06 May THC Limits Not Correlating With Driving Impairment
Roadside oral indicator tests are commonly used across North America and around the world to determine whether someone has drugs in their system, but what do they really show?
When you’re pulled over driving your vehicle and the police officer or trooper thinks you may be under the influence a breath analyzer test could be used in conjunction with sobriety tests to determine what level of alcohol you have present in your system and whether or not you have an impaired ability to drive.
As the legalization of both medical marijuana and recreational marijuana continues across North America, more and more law enforcement agencies are looking at ways to combat drug driving or drivers driving their vehicles under the influence of marijuana.
However, it isn’t detecting drugs in someone’s system; that’s the problem. It’s determining whether the levels of drugs in someone’s system have impaired their ability to operate a motor vehicle. Roadside saliva tests don’t tell you how much of a particular drug you have in your system, how high you are, whether you’re impaired or how impaired you may be. They are just an indication that drugs are present at some level in your system.
When these roadside drug tests return a positive indication, people are then charged, and a blood test may be taken to determine how much of a substance is present inside their system.
The problem is that this system could be fundamentally flawed.
What Are They Testing For?
The psychoactive compound inside cannabis responsible for getting you high is known as tetrahydrocannabinol or THC. THC is one of the two main cannabinoids found in marijuana and is responsible for the euphoric high many people experience when they consume or smoke cannabis.
The effects of THC on you can last anywhere from 1-2 hours through to 6-7 hours depending on what you consumed, how you consumed it, how potent the marijuana was and what your tolerances are. THC and other compounds can build up in your system to varying degrees.
Three of the different ways which THC can be detected in the system, saliva or oral fluids, blood samples and urine samples. THC levels can be detected at varying times and strengths depending on which testing method is utilized.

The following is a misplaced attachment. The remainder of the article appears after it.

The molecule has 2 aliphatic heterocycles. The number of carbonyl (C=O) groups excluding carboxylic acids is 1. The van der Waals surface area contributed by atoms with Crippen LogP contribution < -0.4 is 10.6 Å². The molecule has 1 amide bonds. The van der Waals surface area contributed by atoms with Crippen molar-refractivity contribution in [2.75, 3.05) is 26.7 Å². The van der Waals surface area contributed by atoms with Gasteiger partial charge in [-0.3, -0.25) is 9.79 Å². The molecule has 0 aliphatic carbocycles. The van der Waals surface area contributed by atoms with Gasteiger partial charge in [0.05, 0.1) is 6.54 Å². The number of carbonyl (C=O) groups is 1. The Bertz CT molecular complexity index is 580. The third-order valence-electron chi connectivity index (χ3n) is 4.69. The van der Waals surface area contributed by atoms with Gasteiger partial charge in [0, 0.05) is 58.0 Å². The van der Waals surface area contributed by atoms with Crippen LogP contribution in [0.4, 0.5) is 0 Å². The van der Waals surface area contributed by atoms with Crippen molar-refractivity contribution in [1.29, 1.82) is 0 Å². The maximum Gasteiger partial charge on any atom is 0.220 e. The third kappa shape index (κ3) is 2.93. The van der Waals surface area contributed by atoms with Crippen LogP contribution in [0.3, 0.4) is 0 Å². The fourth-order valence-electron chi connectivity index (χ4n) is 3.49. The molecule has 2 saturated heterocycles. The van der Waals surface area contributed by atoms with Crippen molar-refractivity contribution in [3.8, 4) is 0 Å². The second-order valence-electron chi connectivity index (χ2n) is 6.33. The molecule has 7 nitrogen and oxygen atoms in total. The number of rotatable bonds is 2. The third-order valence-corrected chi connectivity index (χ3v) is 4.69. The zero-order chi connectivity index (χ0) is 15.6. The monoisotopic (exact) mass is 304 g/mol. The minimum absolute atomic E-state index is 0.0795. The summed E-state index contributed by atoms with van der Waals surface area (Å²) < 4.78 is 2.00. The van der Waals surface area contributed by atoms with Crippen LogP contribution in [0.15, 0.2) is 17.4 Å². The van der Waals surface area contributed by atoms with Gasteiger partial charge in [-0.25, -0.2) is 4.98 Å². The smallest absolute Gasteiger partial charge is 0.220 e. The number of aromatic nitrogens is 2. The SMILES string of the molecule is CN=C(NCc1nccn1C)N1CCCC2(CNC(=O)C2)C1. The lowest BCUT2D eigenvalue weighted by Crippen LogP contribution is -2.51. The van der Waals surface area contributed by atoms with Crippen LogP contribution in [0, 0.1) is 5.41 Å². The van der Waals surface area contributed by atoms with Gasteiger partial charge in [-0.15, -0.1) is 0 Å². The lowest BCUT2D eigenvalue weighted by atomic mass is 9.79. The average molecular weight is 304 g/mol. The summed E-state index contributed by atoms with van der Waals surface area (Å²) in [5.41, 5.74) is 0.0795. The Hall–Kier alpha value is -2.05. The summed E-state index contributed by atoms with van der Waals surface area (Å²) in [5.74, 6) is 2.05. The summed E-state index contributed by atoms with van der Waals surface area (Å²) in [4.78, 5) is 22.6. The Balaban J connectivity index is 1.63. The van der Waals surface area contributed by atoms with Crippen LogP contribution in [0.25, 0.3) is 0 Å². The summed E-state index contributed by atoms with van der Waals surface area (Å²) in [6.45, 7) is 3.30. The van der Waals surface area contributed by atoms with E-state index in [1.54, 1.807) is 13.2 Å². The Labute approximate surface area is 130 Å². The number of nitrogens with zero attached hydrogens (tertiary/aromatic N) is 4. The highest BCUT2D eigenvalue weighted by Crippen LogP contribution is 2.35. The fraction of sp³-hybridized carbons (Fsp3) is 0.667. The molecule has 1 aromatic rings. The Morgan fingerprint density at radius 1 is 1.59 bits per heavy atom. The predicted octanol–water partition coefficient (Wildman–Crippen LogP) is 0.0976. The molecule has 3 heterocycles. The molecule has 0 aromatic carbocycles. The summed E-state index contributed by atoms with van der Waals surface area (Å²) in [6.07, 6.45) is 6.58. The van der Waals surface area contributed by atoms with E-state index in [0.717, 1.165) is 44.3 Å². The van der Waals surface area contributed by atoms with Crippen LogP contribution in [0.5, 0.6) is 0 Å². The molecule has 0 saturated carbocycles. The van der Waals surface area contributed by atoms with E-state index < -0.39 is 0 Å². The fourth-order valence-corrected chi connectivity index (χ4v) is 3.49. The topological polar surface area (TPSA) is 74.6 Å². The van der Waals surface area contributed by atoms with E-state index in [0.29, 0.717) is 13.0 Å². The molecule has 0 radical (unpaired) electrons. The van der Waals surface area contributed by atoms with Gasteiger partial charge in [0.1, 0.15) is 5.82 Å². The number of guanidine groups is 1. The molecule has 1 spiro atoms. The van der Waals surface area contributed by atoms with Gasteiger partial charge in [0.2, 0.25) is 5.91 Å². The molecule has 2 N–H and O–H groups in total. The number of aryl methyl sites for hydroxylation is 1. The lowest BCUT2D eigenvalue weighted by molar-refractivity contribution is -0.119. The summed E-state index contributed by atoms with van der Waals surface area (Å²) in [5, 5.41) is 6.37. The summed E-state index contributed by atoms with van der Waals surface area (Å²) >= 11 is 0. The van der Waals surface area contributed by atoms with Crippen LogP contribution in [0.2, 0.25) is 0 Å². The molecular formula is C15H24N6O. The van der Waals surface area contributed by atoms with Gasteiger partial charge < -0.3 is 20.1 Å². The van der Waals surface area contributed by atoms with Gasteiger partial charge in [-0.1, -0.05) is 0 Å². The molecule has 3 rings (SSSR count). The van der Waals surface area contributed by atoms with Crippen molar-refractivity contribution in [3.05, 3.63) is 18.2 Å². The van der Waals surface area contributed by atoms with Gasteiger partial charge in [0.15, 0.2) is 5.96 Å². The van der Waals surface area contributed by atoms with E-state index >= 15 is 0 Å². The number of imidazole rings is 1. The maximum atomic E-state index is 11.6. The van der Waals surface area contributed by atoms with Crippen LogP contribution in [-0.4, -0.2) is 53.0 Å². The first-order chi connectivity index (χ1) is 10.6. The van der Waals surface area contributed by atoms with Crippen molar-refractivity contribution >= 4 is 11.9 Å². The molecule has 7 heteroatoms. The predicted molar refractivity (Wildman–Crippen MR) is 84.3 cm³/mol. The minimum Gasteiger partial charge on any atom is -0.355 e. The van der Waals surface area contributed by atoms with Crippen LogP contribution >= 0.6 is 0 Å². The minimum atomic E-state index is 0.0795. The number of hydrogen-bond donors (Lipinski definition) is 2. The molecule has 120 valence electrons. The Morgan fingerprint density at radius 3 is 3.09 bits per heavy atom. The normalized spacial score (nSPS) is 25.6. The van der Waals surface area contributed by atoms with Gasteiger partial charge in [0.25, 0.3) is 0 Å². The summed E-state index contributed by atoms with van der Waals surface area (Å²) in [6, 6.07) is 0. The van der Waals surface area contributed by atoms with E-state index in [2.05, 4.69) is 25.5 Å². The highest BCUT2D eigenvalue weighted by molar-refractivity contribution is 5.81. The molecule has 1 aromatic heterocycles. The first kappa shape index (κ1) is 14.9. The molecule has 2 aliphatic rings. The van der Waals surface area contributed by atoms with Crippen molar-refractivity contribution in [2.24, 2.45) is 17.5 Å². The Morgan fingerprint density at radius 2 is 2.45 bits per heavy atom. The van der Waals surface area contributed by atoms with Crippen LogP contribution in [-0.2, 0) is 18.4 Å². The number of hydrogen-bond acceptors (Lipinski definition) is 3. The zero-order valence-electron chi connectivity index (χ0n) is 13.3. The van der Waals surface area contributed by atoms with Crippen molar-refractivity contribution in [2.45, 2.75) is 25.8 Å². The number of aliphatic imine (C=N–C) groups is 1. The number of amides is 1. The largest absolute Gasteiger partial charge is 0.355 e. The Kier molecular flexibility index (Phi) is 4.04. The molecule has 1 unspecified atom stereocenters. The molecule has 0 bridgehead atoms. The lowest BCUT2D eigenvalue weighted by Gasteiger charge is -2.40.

What Were Their Recommendations?
According to recommendations made by a state-appointed traffic safety task force in Michigan, the presence of THC in the blood isn’t correlating to driving ability or performance. The report which was issued by the Michigan Impaired Driving Safety Commission found that blood levels weren’t associated with behavioral impairment, and different amounts of the compound found in different peoples blood work produced varying degrees of impairment and issued the following statement:
“The Commission recommends against the establishment of a threshold of delta-9-THC bodily content for determining driving impairment and instead recommends the use of roadside sobriety tests to determine whether a driver is impaired.”
Their findings are similar to other findings which were issued by the National Highway Traffic Safety Administration, American Automobile Associations and other safety experts that advise against per se thresholds for THC. The Commission also went further and stated that people driving under the influence of cannabis:
“typically drive slower, keep greater following distances, and take fewer risks than when sober.” They also added that “While there is some uncertainty as to the crash risk associated with cannabis impairment alone, the research is clear that the risk is lower than that of alcohol impairment.”
Currently, there are five states which impose various per se limits for the detection of specific amounts of THC in blood, Montana, Nevada, Ohio, Pennsylvania, and Washington. A further eleven states Arizona, Delaware, Georgia, Illinois, Indiana, Iowa, Michigan, Oklahoma, Rhode Island, Utah, and Wisconsin, impose zero tolerant per se standards.
In those states, it is a criminal violation of the traffic safety laws to operate a motor vehicle with detectable levels of THC in your blood. Colorado law infers driver impairment occurs when THC is detected in blood at levels of 5ng/ml or higher.
Unfortunately, there are no easy ways to determine how long THC stays in your system. People process the cannabinoid differently, and different strains and consumption methods have different effects. No matter what the circumstances are, waiting until all traces of THC have left your system is the ultimate way to ensure you have no problems when operating a motor vehicle.
A huge thank you to marijuana author Ben Johnson for submitting this excellent article!